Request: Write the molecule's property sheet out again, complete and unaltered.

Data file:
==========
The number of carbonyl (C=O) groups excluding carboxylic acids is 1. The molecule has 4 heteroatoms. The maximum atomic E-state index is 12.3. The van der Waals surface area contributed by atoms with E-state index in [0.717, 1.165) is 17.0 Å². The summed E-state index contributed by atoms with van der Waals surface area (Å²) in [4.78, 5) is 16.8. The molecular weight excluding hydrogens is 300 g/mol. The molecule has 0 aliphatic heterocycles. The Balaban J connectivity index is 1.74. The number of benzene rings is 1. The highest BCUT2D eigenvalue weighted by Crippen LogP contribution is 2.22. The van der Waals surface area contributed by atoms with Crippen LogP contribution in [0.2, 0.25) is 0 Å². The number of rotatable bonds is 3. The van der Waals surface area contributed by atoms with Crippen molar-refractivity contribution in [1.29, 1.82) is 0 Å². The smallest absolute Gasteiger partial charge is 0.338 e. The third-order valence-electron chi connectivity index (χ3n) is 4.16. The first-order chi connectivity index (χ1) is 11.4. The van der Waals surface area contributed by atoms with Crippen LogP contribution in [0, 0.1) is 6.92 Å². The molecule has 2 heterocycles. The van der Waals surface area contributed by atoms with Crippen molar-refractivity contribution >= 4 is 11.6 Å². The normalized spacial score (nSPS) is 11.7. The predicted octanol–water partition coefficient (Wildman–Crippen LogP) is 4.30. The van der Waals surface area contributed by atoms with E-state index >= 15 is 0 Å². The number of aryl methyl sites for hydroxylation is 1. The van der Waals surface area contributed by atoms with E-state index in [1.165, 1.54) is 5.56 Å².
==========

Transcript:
The number of carbonyl (C=O) groups excluding carboxylic acids is 1. The molecule has 4 heteroatoms. The maximum atomic E-state index is 12.3. The van der Waals surface area contributed by atoms with E-state index in [0.717, 1.165) is 17.0 Å². The summed E-state index contributed by atoms with van der Waals surface area (Å²) in [4.78, 5) is 16.8. The molecular weight excluding hydrogens is 300 g/mol. The molecule has 0 aliphatic heterocycles. The Balaban J connectivity index is 1.74. The number of benzene rings is 1. The highest BCUT2D eigenvalue weighted by Crippen LogP contribution is 2.22. The van der Waals surface area contributed by atoms with Crippen LogP contribution in [0.2, 0.25) is 0 Å². The number of rotatable bonds is 3. The van der Waals surface area contributed by atoms with Crippen molar-refractivity contribution in [1.29, 1.82) is 0 Å². The smallest absolute Gasteiger partial charge is 0.338 e. The third-order valence-electron chi connectivity index (χ3n) is 4.16. The first-order chi connectivity index (χ1) is 11.4. The van der Waals surface area contributed by atoms with Crippen LogP contribution in [0, 0.1) is 6.92 Å². The molecule has 2 heterocycles. The van der Waals surface area contributed by atoms with Crippen molar-refractivity contribution >= 4 is 11.6 Å². The normalized spacial score (nSPS) is 11.7. The predicted octanol–water partition coefficient (Wildman–Crippen LogP) is 4.30. The van der Waals surface area contributed by atoms with E-state index >= 15 is 0 Å². The number of aryl methyl sites for hydroxylation is 1. The van der Waals surface area contributed by atoms with E-state index in [1.165, 1.54) is 5.56 Å².